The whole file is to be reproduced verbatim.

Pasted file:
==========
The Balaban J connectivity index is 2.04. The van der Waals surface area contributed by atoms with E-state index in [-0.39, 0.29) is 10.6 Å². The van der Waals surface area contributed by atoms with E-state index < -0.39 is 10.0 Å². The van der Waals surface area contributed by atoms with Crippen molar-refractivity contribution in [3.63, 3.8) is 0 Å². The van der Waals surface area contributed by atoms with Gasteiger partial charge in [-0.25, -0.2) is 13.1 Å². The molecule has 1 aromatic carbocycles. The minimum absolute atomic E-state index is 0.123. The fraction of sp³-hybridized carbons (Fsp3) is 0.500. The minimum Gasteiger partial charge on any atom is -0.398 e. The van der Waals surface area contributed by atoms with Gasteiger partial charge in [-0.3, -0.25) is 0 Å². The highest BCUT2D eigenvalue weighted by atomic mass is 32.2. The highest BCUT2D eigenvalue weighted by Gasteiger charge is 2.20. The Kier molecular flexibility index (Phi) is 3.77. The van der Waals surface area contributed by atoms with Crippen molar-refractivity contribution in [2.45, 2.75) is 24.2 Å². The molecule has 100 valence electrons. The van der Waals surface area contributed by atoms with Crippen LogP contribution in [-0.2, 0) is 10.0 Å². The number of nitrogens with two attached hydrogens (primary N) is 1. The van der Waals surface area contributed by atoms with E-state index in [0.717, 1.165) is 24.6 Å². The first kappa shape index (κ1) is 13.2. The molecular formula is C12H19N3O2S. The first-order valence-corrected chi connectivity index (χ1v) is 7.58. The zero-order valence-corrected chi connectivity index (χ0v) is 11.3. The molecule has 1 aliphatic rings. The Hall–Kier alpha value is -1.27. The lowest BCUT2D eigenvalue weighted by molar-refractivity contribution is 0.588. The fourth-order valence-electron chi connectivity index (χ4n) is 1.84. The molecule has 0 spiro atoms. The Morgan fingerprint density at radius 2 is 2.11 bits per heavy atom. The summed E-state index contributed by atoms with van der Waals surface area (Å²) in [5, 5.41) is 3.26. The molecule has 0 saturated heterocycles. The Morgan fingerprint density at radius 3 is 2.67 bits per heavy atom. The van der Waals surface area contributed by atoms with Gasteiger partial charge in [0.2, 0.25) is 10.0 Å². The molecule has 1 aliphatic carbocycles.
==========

The Balaban J connectivity index is 2.04. The van der Waals surface area contributed by atoms with E-state index in [-0.39, 0.29) is 10.6 Å². The van der Waals surface area contributed by atoms with E-state index < -0.39 is 10.0 Å². The van der Waals surface area contributed by atoms with Crippen molar-refractivity contribution in [3.63, 3.8) is 0 Å². The van der Waals surface area contributed by atoms with Gasteiger partial charge in [-0.25, -0.2) is 13.1 Å². The molecule has 1 aromatic carbocycles. The minimum absolute atomic E-state index is 0.123. The fraction of sp³-hybridized carbons (Fsp3) is 0.500. The minimum Gasteiger partial charge on any atom is -0.398 e. The van der Waals surface area contributed by atoms with Gasteiger partial charge in [-0.3, -0.25) is 0 Å². The highest BCUT2D eigenvalue weighted by atomic mass is 32.2. The highest BCUT2D eigenvalue weighted by Gasteiger charge is 2.20. The Kier molecular flexibility index (Phi) is 3.77. The van der Waals surface area contributed by atoms with Crippen molar-refractivity contribution in [2.45, 2.75) is 24.2 Å². The molecule has 100 valence electrons. The van der Waals surface area contributed by atoms with Crippen LogP contribution in [-0.2, 0) is 10.0 Å². The number of nitrogens with two attached hydrogens (primary N) is 1. The van der Waals surface area contributed by atoms with E-state index in [0.717, 1.165) is 24.6 Å². The first kappa shape index (κ1) is 13.2. The molecular formula is C12H19N3O2S. The first-order valence-corrected chi connectivity index (χ1v) is 7.58. The zero-order valence-corrected chi connectivity index (χ0v) is 11.3. The molecule has 1 aliphatic rings. The Hall–Kier alpha value is -1.27. The lowest BCUT2D eigenvalue weighted by molar-refractivity contribution is 0.588. The fourth-order valence-electron chi connectivity index (χ4n) is 1.84. The molecule has 0 spiro atoms. The Morgan fingerprint density at radius 2 is 2.11 bits per heavy atom. The summed E-state index contributed by atoms with van der Waals surface area (Å²) in [5, 5.41) is 3.26. The molecule has 0 saturated heterocycles. The Morgan fingerprint density at radius 3 is 2.67 bits per heavy atom. The van der Waals surface area contributed by atoms with Gasteiger partial charge in [0.2, 0.25) is 10.0 Å². The molecule has 1 aliphatic carbocycles.